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Article categories: Issue 70
February 24th, 2009

The dome of the sky is one of the most influential objects on the evolution of human thought.Our species’ celestial observations have been encoded in mythologies, artworks, architecture, and sciences for millennia, subtly influencing the evolution of every aspect of human culture. However, the perceived geometry of the heavenly dome is an illusion, a result of the spherical nature of human vision.


Carter Emmart & Leo Villareal, Bok Globule, 2004, Burning Man installation. Credit: Steven Fritz.

Paraphrasing R. Buckminster Fuller, the illusion of vision is so convincing that we unknowingly project ourselves into the field. When we turn to the heavens, we are examining ourselves.

Interpretations of the heavenly cosmic order—that is to say, interpretations of our own experiences—have been embodied within domed structures worldwide. The symbolism embedded within their various manifestations reflects and reinforces the worldview of the cultures from which they emerge. They are a universal architecture, serving as a reminder of the commonality of human experience across space and time.

As interstitial environments, domes paradoxically represent the expanse of the cosmos while encapsulating a self-contained space.  Mirroring visual consciousness, they provide an archetypal canvas upon which world views are symbolized. Their supernal association has made them a preferred canvas upon which experiments with illusion and perspective have been explored.

Throughout the mid 20th century, media artists Fred Waller, Morton Heilig, Doug Trumbull, Stan Vanderbeek, Roger Ferragallo and others explored projective domed environments as a means for creating group immersive environments. While many of these experiments were either never realized or have faded into obscurity, they represent pioneering visions to dissolve the boundary between audience and screen, pushing the limits of multi-sensory immersion.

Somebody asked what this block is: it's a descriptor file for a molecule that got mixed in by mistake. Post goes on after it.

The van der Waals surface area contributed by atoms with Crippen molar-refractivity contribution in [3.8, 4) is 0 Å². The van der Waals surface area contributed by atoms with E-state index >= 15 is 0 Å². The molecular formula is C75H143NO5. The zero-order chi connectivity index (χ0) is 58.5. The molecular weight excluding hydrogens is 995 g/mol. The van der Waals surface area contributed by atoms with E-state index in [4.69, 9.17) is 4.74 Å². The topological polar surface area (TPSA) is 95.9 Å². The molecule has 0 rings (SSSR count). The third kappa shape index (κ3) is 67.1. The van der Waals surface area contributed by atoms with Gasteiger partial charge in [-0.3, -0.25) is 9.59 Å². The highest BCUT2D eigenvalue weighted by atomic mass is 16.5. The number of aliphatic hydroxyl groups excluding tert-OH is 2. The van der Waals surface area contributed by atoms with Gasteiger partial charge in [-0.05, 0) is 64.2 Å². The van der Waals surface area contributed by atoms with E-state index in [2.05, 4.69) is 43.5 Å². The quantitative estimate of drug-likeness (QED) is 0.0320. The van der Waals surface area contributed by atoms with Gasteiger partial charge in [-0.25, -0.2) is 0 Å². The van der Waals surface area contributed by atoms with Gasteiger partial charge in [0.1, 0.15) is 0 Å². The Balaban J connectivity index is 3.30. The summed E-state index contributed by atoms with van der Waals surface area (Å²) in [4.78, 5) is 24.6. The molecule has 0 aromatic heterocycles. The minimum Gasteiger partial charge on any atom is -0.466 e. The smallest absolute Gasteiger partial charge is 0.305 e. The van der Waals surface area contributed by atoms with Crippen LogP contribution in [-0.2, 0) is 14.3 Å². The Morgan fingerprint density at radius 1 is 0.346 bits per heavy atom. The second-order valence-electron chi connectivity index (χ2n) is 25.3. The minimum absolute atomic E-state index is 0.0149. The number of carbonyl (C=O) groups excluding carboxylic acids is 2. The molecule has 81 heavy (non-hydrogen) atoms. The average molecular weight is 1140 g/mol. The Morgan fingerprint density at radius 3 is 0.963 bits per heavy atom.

David McConville, still from “Optical Nervous System”, 2004.

Today, advancements in visual computing are facilitating a revival of domed theaters worldwide. Through the integration of networked, interactive visualization platforms and immersive display technologies, they are providing novel opportunities to explore the fuzzy boundaries between art, science, philosophy and spirituality.

Similar to the mental projections of constellatory patterns on the celestial screen of antiquity, data-driven visualizations of scientific phenomena are projected into these domed cinemas. But even as they seduce participants into simulated journeys to the micro and macro realms of existence, they are once again providing the function of their domed predecessors: spectacularly illuminating how human imagination far exceeds the spatial, temporal, and spectral limitations of our perception.

David McConville
Media artist and researcher David McConville is co-founder of The Elumenati at, a full service design and engineering firm specializing in the development of immersive projection environments. He is on the board of the Buckminster Fuller Institute helping to realize Fuller’s vision of a global network of Geoscope displays for visualizing Earth data. David is based in West Asheville, NC, USA where he is conducting independent research as a PhD candidate in the Planetary Collegium.

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Optical Nervous System from DomeFest on Vimeo.

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